St. Bernadette was born January 7, 1844, the child of a miller and a laundress. She was the eldest of nine children. She was born into poverty and was a sickly child, contracting cholera as a toddler and suffering from severe asthma for the rest of her life. She learned very little French as a child, only studying it in school at age 13. She spoke the language of Occitan, which was spoken by the local population where she lived.
As a result of living in extreme poverty, she herded sheep for a family friend in nearby Barters. She also waited tables in her aunt’s tavern. In 1858, she returned to Lourdes to attend free school run by the Sisters of Charity and Christian instruction to finish learning the Catechism and receive her first Holy Communion. While gathering firewood in February 1858, fourteen-year-old Bernadette, her younger sister, and friend while gathering firewood saw a beautiful lady above a rose bush in a grotto called Massabielle.
Her sister and friend could not see the lady, but Bernadette described her as a small lady wearing blue and white with a rosary of ivory and gold. Bernadette fell to her knees and began to pray while holding her own rosary. Three days later while at the grotto Bernadette immediately knelt, saying she could see the lady again. She fell into a trance, and one of the girls threw holy water at the niche and another threw a rock. The apparition disappeared.
Bernadette said the lady told her to return to the grotto each day for a fortnight. As she visited, Bernadette saw the Virgin Mary and the period of daily visions became known as “Holy Fortnight.” Bernadette’s parents were embarrassed and attempted to stop her from visiting. However, they were unable to and on February 25, Bernadette experienced a life-changing vision. The vision told her to drink the water of the spring, to wash in it, and eat the herbs that grew there as an act of penance. The next day, the grotto’s muddy water had been cleared and fresh water flowed.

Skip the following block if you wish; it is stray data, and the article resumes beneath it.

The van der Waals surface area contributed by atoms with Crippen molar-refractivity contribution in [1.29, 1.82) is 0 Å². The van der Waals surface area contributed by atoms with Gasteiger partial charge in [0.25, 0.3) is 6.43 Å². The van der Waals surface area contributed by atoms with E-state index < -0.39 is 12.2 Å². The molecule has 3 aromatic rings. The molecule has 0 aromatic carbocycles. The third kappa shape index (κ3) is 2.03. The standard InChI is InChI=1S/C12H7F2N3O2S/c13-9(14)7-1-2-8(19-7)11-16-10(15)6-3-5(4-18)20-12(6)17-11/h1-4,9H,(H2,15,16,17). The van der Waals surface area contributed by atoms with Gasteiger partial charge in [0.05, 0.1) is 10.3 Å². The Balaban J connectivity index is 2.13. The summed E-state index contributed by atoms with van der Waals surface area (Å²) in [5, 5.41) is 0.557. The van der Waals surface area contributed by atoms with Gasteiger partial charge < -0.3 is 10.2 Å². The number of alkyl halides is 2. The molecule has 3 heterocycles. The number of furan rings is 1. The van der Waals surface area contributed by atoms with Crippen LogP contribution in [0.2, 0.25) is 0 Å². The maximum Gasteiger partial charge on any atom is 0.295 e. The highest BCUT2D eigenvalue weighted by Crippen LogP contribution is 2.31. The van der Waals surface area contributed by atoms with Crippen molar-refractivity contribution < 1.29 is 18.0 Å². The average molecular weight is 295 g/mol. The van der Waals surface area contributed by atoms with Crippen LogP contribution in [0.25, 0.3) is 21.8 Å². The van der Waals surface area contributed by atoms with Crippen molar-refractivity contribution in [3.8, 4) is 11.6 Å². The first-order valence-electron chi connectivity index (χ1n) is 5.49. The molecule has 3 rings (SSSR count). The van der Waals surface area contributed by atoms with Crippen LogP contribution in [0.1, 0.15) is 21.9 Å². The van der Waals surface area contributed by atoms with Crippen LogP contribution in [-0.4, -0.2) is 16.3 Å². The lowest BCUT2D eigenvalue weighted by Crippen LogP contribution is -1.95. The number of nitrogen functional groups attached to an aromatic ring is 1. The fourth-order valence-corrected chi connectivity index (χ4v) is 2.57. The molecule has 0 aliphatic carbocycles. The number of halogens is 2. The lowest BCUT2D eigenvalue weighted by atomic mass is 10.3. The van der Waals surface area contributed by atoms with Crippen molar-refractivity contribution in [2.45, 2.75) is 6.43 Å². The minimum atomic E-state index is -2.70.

On March 2, on the 13th of the sightings, Bernadette told her family that the lady said a chapel should be built and so a procession formed. On the 16th vision, Bernadette asked the lady’s name, the lady only smiled. Bernadette asked three more times, and the lady answered, “I am the Immaculate Conception”. The visions created a division in town, as some believed she saw the Holy Virgin, and others believed she had mental illness.
Church authorities and French government rigorously interviewed Bernadette, and by 1862, they confirmed she spoke the truth. After Bernadette first caused the spring to have clean water, 69 people were cured — and Lourdes Medical Bureau and the Church could find no earthly explanation for the cures, even after conducting extremely rigorous scientific and medical examinations. Bernadette asked the priest to build a chapel at the site of her visions — and today, the Sanctuary of Our Lady of Lourdes is now one of the major Catholic pilgrimage sites in the world.
Bernadette spent the rest of her life working in the infirmary. People admired her humility and spirit of sacrifice. She died in the Holy Cross Infirmary of the Convent of Saint Gildard at the age of 35 on April 16, 1879, while praying the rosary. Bernadette was beatified in 1925 and canonized by Pope Pius XI in December 1933. St. Bernadette is the patron of illness, people ridiculed for their piety, poverty, shepherds, shepherdesses, and Lourdes, France. Her Feast day is April 16.
St. Bernadette, Prayer for Students
St. Bernadette, please be my friend.
Help me to be like you and practice charity with others
and share the gifts God has given me every day.
Pray for me so I might serve the poor
and others in their time of need. St. Bernadette, pray for us!
Download the activity sheet and please send me your prayer requests and petitions in the form below!